New engines give HMS Hurworth a spring in her step

HMS Hurworth in the Solent. Picture: Royal Navy
HMS Hurworth in the Solent. Picture: Royal Navy
The Royal Navy's new aircraft carrier HMS Queen Elizabeth exits from Rosyth Dockyard for sea trials on 26 June 2017. PPP-170708-155402001

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THE sun pierces the clouds over the Solent as HMS Hurworth begins a new lease of life following a year-long revamp.

The Portsmouth-based ship put to sea for the first time in 12 months to begin the journey to becoming Britain’s most advanced minehunter – 30 years after she entered service.

Thanks to the fibre-glass construction of Hurworth and her sisters in the Hunt class, the hulls last much longer than traditional RN ships – while equipment and systems inside can be replaced, allowing the vessels to remain at the forefront of minehunting.

Ripped out during the refit were three large Rolls-Royce Deltic engines and in their place are two new Caterpillar Acer C32 engines.

After completing a series of engine trials in Portsmouth Naval Base, the ship’s 45 crew took her to sea for a week of trials and training.

Beyond running in the Caterpillars, the first spell at sea saw trainers from the navy’s Flag Officer Sea Training organisation throw in mock fires and floods, man-overboard, engine and steering breakdowns to see whether the sailors were up to operating a warship safely.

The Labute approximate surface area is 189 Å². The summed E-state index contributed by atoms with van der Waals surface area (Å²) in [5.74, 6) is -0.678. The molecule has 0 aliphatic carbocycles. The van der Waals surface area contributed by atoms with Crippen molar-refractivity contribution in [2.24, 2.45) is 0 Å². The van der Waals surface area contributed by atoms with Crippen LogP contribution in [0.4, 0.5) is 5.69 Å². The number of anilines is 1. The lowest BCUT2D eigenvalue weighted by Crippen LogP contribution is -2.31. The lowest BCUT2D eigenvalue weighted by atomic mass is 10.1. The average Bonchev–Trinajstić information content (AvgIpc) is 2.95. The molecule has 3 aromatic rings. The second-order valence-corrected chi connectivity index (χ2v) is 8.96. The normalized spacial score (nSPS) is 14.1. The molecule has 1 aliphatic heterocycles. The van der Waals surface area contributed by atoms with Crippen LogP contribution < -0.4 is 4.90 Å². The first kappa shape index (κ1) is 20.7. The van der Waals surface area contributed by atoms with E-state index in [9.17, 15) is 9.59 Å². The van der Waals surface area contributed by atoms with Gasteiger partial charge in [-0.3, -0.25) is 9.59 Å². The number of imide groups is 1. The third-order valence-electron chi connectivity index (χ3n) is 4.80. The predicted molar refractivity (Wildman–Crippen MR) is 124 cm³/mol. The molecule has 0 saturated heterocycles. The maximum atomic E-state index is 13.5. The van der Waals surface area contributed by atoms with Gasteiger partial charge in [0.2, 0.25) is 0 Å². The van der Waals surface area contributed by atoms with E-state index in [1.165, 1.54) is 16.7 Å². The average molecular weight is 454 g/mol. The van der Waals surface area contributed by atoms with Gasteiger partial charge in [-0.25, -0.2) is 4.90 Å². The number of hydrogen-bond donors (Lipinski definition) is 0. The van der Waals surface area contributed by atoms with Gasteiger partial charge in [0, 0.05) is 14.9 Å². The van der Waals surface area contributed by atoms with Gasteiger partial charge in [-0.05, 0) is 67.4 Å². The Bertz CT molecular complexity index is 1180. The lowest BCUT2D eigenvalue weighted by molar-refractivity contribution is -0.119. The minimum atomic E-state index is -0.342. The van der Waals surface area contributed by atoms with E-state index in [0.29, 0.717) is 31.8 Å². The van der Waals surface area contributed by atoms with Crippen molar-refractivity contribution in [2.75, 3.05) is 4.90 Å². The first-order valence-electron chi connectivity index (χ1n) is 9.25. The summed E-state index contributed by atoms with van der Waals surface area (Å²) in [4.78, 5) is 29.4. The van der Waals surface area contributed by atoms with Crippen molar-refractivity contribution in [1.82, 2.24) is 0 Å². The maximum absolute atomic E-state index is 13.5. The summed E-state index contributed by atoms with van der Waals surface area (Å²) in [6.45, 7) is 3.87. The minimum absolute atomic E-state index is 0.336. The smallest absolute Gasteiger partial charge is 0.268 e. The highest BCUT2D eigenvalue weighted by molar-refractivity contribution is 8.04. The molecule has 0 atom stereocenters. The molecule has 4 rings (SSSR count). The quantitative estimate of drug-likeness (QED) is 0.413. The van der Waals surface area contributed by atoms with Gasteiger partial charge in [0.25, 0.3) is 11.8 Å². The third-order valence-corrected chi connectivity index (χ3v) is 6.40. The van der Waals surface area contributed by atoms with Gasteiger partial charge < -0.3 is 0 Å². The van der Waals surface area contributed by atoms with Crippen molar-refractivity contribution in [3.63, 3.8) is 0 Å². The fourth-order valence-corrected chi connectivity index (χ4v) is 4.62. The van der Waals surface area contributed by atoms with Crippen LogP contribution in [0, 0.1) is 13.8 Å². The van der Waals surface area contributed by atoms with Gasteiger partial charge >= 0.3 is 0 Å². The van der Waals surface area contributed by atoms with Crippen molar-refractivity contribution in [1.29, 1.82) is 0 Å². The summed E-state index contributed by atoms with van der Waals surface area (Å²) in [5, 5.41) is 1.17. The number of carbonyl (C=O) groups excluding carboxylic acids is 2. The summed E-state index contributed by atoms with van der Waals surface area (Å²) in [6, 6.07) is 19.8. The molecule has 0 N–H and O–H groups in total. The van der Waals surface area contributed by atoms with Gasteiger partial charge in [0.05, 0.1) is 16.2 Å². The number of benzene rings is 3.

After that the ship moved on to coastal navigation, diving operations and launching her Seafox – a small remote-controlled submersible used to locate, identify and blow up mines.

An unexpected highlight of the week at sea was impromptu training with the Coastguard search and rescue helicopter, whose crew contacted Hurworth to practise winching.

They practised lowering and recovering a crew member from the minehunter’s stern – its cluttered nature is ideal for simulating the challenge of lifting a sailor from a fishing vessel, and it allowed Hurworth’s crew to hone skills which may in an emergency save someone’s life.

‘The wonders of modern propulsion technology have shown quite how much life remains in these brilliant little ships – and equally how much they can contribute to the defence of the UK, maritime security and diplomacy,’ said Lt Cdr Tom Trent, Hurworth’s commanding officer.

‘With new engines and new communication systems, this 30-year-old ship is now, nearly, back to full operating capability.’